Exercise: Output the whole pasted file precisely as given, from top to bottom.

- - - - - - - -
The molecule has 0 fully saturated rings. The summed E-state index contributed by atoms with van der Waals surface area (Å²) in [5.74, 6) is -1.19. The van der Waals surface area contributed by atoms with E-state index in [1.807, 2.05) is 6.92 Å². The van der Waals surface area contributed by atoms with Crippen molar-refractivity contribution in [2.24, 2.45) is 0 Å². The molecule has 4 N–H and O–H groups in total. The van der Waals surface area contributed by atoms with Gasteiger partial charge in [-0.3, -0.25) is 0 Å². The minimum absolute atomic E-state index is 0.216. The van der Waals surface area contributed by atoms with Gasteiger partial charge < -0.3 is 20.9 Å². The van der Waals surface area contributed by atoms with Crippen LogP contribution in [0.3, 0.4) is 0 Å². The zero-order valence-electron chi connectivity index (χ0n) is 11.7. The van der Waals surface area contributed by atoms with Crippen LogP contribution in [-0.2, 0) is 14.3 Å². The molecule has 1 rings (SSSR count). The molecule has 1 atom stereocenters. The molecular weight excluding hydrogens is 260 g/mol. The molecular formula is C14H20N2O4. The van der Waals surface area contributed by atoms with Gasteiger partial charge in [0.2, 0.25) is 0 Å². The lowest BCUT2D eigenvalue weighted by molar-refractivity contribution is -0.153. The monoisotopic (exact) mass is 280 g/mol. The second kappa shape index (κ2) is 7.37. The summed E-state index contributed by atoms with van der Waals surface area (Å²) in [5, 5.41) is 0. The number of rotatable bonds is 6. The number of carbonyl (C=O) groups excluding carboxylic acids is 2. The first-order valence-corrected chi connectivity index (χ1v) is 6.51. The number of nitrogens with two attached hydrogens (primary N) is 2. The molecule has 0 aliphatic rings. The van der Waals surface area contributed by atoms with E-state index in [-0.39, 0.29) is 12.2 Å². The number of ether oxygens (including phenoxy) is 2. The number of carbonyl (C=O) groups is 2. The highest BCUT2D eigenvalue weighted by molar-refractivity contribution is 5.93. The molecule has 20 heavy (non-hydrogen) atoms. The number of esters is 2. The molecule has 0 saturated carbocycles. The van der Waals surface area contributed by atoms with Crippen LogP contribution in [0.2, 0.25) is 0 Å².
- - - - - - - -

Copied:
The molecule has 0 fully saturated rings. The summed E-state index contributed by atoms with van der Waals surface area (Å²) in [5.74, 6) is -1.19. The van der Waals surface area contributed by atoms with E-state index in [1.807, 2.05) is 6.92 Å². The van der Waals surface area contributed by atoms with Crippen molar-refractivity contribution in [2.24, 2.45) is 0 Å². The molecule has 4 N–H and O–H groups in total. The van der Waals surface area contributed by atoms with Gasteiger partial charge in [-0.3, -0.25) is 0 Å². The minimum absolute atomic E-state index is 0.216. The van der Waals surface area contributed by atoms with Gasteiger partial charge < -0.3 is 20.9 Å². The van der Waals surface area contributed by atoms with Crippen LogP contribution in [0.3, 0.4) is 0 Å². The zero-order valence-electron chi connectivity index (χ0n) is 11.7. The van der Waals surface area contributed by atoms with Crippen LogP contribution in [-0.2, 0) is 14.3 Å². The molecule has 1 rings (SSSR count). The molecule has 1 atom stereocenters. The molecular weight excluding hydrogens is 260 g/mol. The molecular formula is C14H20N2O4. The van der Waals surface area contributed by atoms with Gasteiger partial charge in [0.2, 0.25) is 0 Å². The lowest BCUT2D eigenvalue weighted by molar-refractivity contribution is -0.153. The monoisotopic (exact) mass is 280 g/mol. The second kappa shape index (κ2) is 7.37. The summed E-state index contributed by atoms with van der Waals surface area (Å²) in [5, 5.41) is 0. The number of rotatable bonds is 6. The number of carbonyl (C=O) groups excluding carboxylic acids is 2. The first-order valence-corrected chi connectivity index (χ1v) is 6.51. The number of nitrogens with two attached hydrogens (primary N) is 2. The molecule has 0 aliphatic rings. The van der Waals surface area contributed by atoms with E-state index in [-0.39, 0.29) is 12.2 Å². The number of ether oxygens (including phenoxy) is 2. The number of carbonyl (C=O) groups is 2. The highest BCUT2D eigenvalue weighted by molar-refractivity contribution is 5.93. The molecule has 20 heavy (non-hydrogen) atoms. The number of esters is 2. The molecule has 0 saturated carbocycles. The van der Waals surface area contributed by atoms with Crippen LogP contribution in [0.2, 0.25) is 0 Å².